What Are Bee Houses, Exactly?
Bee houses look a lot like bird houses, but instead have little tubes for bees to take up residence and lay eggs. Understanding how these little houses work starts with knowing a bit about the behaviors of native bees. About 80% of bee species prefer to nest in the ground. Another 5% don’t make nests at all. But around15% make homes in cavities like holes in wood or hollow plant cavities. It’s this last 15% that you can help to save with bee houses. Many of these bees are known as leaf-cutter or mason bees. Some of them live in small groups while others prefer to live alone. Solitary, wild bees pollinate more than honey bees do—though honey bees tend to get all the credit! We can thank these non-aggressive bees for pollinating our food sources—from vegetables to nuts, and fruit trees.
Choosing A Safe Bee House
Unfortunately, the rising popularity of bee houses has encouraged some manufacturers to cash-in on the trend without considering bee safety. There are bee houses on the market that actually pose a threat to bee life. This is why it’s important to keep certain facts in mind while purchasing.
- Untreated lumber, non-toxic glue, and/or non-toxic paint.
- Houses with a roof that overhangs the house’s siding by a couple of inches.
- Tubes that are 6-8″ deep, ¼-⅓” in diameter.
- Tubes made from breathable materials that won’t retain moisture. Breathability is the key, since bee houses need to dry out after rain, and nesting bees produce moisture inside the tubes, which needs to evaporate keeping the bees inside healthy. Choose ones that have plenty of airflow surrounding them, such as plant stems, paper straws, wooden straws, or a log with holes drilled in it.
- Removable tubes—for replacement and cleaning.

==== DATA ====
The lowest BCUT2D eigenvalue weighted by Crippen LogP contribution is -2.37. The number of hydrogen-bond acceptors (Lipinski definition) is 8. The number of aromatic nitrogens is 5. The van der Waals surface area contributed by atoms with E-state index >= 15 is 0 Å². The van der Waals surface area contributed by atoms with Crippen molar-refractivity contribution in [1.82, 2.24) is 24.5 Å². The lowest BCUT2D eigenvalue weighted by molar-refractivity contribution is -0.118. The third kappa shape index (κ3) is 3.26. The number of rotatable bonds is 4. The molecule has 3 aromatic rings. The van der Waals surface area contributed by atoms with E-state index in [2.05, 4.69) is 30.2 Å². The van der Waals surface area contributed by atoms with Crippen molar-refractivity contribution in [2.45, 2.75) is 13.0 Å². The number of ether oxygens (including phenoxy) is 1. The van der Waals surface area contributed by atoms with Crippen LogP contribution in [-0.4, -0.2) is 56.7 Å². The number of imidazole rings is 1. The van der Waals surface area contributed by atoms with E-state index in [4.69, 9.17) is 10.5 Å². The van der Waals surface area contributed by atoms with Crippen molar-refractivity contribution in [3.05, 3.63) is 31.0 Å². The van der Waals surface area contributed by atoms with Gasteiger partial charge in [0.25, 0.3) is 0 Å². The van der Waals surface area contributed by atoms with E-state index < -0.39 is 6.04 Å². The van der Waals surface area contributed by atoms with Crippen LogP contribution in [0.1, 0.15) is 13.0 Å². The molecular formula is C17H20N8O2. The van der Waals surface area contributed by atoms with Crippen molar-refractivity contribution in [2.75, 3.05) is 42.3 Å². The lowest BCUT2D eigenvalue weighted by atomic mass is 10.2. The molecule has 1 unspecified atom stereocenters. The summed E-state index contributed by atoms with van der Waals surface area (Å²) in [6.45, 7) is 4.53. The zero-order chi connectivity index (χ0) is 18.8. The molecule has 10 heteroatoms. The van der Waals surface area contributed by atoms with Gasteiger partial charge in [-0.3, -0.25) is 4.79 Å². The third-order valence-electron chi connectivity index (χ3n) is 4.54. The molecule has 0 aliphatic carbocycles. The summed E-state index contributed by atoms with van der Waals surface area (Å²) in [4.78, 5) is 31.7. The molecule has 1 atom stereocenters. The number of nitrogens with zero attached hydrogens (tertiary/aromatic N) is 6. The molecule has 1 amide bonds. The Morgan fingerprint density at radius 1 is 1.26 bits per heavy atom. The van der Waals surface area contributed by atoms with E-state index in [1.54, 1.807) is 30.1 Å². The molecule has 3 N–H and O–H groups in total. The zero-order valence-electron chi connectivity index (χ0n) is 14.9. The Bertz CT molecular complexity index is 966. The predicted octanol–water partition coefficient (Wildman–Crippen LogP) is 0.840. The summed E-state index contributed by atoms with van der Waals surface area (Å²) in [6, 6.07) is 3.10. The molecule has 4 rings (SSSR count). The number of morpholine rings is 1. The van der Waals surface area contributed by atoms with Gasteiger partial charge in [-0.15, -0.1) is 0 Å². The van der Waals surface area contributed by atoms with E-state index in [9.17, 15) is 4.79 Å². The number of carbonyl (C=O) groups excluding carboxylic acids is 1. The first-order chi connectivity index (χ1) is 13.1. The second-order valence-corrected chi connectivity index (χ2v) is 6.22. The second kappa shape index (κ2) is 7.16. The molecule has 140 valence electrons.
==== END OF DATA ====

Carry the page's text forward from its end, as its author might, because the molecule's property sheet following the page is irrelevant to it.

You may also construct your own, using the safe materials listed above.
Consider getting supplies from our friends at Crown Bees! Buy now.
*DO NOT use bee houses made out of bamboo. Bamboo retains moisture for a long time, which will lead to fungus, pollen mites, and disease. Additionally, bamboo tubes are made up of sections, and sometimes those sections are blocked, which renders many of the tubes too short for bees to use.
How To Hang A Bee House
Hang a bee house three to six feet off the ground where it will receive direct sunlight every morning (facing south). Place it on something solid—a post, shed wall, or tree. To make your bee house even more attractive to bees, put it next to black-eyed Susan, bee balm, or purple coneflower. Stay away from bird feeders or ponds.
Warning: bee houses make an easy target for birds who eat insects. Use metal netting or a screen around the bee house to keep the birds out.
When Will Bees Move into My Bee House?
Mason bees emerge during early spring when temperatures rise to the 50s and early flowers start to bloom. Leaf-cutter bees show up at the beginning of summer. Bees mate during late spring through early summer and they move into your bee house during early summer.
Will Wasps Take Up Residence in My Bee House?
Yes, certain wasps do live in bee houses. Paper wasps may build nests on the structure itself. Mud daubers, another type of wasp, may also make nests out of mud either along the structure or inside the tubes.
The best way to prevent this from happening is to use tubes that are the right diameter for bees. Use tubes with a 5/16” to 3/8” inside diameter to attract larger mason bees and smaller 1/4” diameter tubes to attract leafcutter bees.
Another strategy is to use a “bee condo,” which is a stackable wooden tray with tunnels in it. If you see tubes plugged with something other than mud (for mason bees) or leaves (for leafcutter bees), then that’s indicative of a pest infestation. You can take the blocks apart to scrape out the cocoons inside.
Bee House Maintenance
Bee houses can be left out year-round—especially if you have plugged tubes, which is a sign that fully developed cocoons are nesting inside! If you’re worried about extremely cold temperatures, place the filled tubes in an unheated barn or shed where temperatures stay between 36-39 degrees. In the spring, put the tubes in a cardboard box with an exit hole for the new bees. Once all of them have emerged, wash and brush the tubes with warm soapy water and a mild bleach solution. You may also choose to replace the tubes rather than wash them.
Bee houses are a fun way to attract super pollinators to your garden and keep your buzzing friends happy and healthy.
Do you have a bee house in your yard … or would you consider getting one?
Let us know in the comments below!
Amber Kanuckel is a freelance writer from rural Ohio who loves all things outdoors. She specializes in home, garden, environmental, and green living topics.